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Prudery in the cause of cyber-censorship? Hardly

The Guardian claims we don't have the guts to call things by their name because we're a bunch of prudes. Au contraire, Baudelaire.

Culture

Bobbie Johnson, who blogs for the Guardian.co.uk, has published what may be the silliest post of 2008. But let's not rush to judgment; there are still nine more days, so he still has a chance to top himself.

Earlier today, we reported that Apple's AppStore rejected a book authored by our CNET colleague, David Carnoy, because it said the work contained "objectionable content." The rejection cited a clause in the iPhone SDK that states: "Applications must not contain any obscene, pornographic, offensive or defamatory content or materials of any kind (text, graphics, images, photographs, etc.), or other content or materials that in Apple's reasonable judgement may be found objectionable by iPhone or iPod touch users."

You decide.
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Tom Krazit's piece described the following:

"In its rejection letter, Apple singled out the passage in question, which we actually can't print either. Let's just say it involves a teenage girl telling a detective that she overheard her friend asking a gentleman caller to "love me like you mean it," just with a slightly more emphatic verb."

It's not terribly difficult to put two and two together. (Even Johnson was able to figure that one out.) But under the flamboyant title, "CNET censors story on iPhone censorship," (subtitled: A sad tale of how fearless campaigners against censorship couldn't bring themselves to say one little word), Johnson reserves his verbal shotgun for our choice of language. To wit:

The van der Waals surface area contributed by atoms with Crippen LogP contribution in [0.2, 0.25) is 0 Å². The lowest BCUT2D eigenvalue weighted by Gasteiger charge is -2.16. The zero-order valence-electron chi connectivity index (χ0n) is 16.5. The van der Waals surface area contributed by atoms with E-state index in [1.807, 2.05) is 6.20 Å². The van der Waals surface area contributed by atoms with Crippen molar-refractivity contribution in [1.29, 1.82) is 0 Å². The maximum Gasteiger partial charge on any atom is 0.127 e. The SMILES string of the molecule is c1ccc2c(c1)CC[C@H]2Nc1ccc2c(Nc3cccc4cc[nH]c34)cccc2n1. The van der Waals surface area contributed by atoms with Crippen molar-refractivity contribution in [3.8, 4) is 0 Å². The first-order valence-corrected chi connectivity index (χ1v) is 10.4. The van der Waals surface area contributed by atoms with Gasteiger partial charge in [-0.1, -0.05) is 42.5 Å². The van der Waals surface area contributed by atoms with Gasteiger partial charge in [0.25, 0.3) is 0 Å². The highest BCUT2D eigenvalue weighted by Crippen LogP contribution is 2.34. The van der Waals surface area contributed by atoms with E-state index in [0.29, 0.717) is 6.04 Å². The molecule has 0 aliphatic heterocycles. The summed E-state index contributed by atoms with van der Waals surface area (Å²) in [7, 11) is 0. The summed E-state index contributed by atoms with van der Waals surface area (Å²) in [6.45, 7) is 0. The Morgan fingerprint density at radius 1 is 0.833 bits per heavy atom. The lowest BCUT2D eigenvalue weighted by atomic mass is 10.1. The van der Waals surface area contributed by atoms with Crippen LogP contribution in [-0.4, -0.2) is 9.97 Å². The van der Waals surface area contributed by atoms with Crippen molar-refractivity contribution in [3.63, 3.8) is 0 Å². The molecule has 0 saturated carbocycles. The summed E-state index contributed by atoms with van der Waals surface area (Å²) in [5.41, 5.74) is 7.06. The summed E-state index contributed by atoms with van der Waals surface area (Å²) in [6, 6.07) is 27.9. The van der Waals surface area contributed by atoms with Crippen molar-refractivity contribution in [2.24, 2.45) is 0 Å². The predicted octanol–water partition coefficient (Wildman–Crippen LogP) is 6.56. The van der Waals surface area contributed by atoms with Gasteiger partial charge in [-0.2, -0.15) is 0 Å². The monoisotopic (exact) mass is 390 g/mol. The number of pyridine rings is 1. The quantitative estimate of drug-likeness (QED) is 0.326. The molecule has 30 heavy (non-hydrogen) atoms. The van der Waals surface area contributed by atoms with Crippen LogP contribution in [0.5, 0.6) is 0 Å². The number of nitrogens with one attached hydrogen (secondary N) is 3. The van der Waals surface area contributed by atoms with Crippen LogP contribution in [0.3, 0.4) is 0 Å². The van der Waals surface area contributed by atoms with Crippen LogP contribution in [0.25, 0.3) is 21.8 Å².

"CNet's complaint about Apple censorship (thinly-veiled as a "now Apple's screening edgy books" story) is undermined somewhat by the fact that the CNET website won't even print the offending word.

Maybe it was a super slow day at The Guardian or perhaps he could not resist the titillation. But Johnson was milking this for all it was worth to play the part of bad boy.

"Well, I've got no such compunction about swearing--hey, we're all grown-ups, right?--so here are the terrifying literary tidbits that both Apple and CNET thought we couldn't handle."

The rest of his post quotes portions of the texts containing the words supposedly too much for us to bear. So since the blogosphere is a continuing conversation--ostensibly, to help us understand who we all are and what we believe--let me fill in the holes left by Johnson's lazy fiction with fact.

Context, not shock value, is the ultimate arbiter on whether language is appropriate or not. For instance, my favorite magazine, The New Yorker, periodically publishes short stories in which the dialogue gets raw. Quite raw. Some may pine for the days when The New Yorker was not so "modern." Not I. Its pages are simply a reflection of an increasingly complicated modernity.

So why treat our pages differently? We don't. Again, it's all context. Here's a link to previous CNET News articles where the subject matter and the language complemented each other.

The gist of The Guardian piece is that we don't have the guts to call things by their proper name because we're a bunch of prudes. Was Tom Krazit's post about Apple any less newsworthy because he opted to be descriptive rather than blunt? I don't think so.

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